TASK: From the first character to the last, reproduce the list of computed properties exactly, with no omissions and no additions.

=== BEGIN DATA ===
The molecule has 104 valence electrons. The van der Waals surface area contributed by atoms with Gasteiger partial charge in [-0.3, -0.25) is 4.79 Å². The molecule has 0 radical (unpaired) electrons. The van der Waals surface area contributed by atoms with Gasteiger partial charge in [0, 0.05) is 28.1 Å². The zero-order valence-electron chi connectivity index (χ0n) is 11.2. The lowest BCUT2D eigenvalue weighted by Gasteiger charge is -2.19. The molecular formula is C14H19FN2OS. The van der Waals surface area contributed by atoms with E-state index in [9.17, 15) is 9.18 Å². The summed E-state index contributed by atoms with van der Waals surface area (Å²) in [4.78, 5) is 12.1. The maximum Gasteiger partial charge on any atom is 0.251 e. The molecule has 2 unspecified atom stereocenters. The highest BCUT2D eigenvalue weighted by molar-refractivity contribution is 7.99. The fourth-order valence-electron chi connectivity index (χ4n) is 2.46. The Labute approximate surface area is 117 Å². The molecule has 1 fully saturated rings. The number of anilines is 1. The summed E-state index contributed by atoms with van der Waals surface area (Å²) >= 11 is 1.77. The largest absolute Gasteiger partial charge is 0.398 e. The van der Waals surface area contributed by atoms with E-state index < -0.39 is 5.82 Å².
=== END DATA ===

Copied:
The molecule has 104 valence electrons. The van der Waals surface area contributed by atoms with Gasteiger partial charge in [-0.3, -0.25) is 4.79 Å². The molecule has 0 radical (unpaired) electrons. The van der Waals surface area contributed by atoms with Gasteiger partial charge in [0, 0.05) is 28.1 Å². The zero-order valence-electron chi connectivity index (χ0n) is 11.2. The lowest BCUT2D eigenvalue weighted by Gasteiger charge is -2.19. The molecular formula is C14H19FN2OS. The van der Waals surface area contributed by atoms with E-state index in [9.17, 15) is 9.18 Å². The summed E-state index contributed by atoms with van der Waals surface area (Å²) in [4.78, 5) is 12.1. The maximum Gasteiger partial charge on any atom is 0.251 e. The molecule has 2 unspecified atom stereocenters. The highest BCUT2D eigenvalue weighted by molar-refractivity contribution is 7.99. The fourth-order valence-electron chi connectivity index (χ4n) is 2.46. The Labute approximate surface area is 117 Å². The molecule has 1 fully saturated rings. The number of anilines is 1. The summed E-state index contributed by atoms with van der Waals surface area (Å²) >= 11 is 1.77. The largest absolute Gasteiger partial charge is 0.398 e. The van der Waals surface area contributed by atoms with E-state index < -0.39 is 5.82 Å².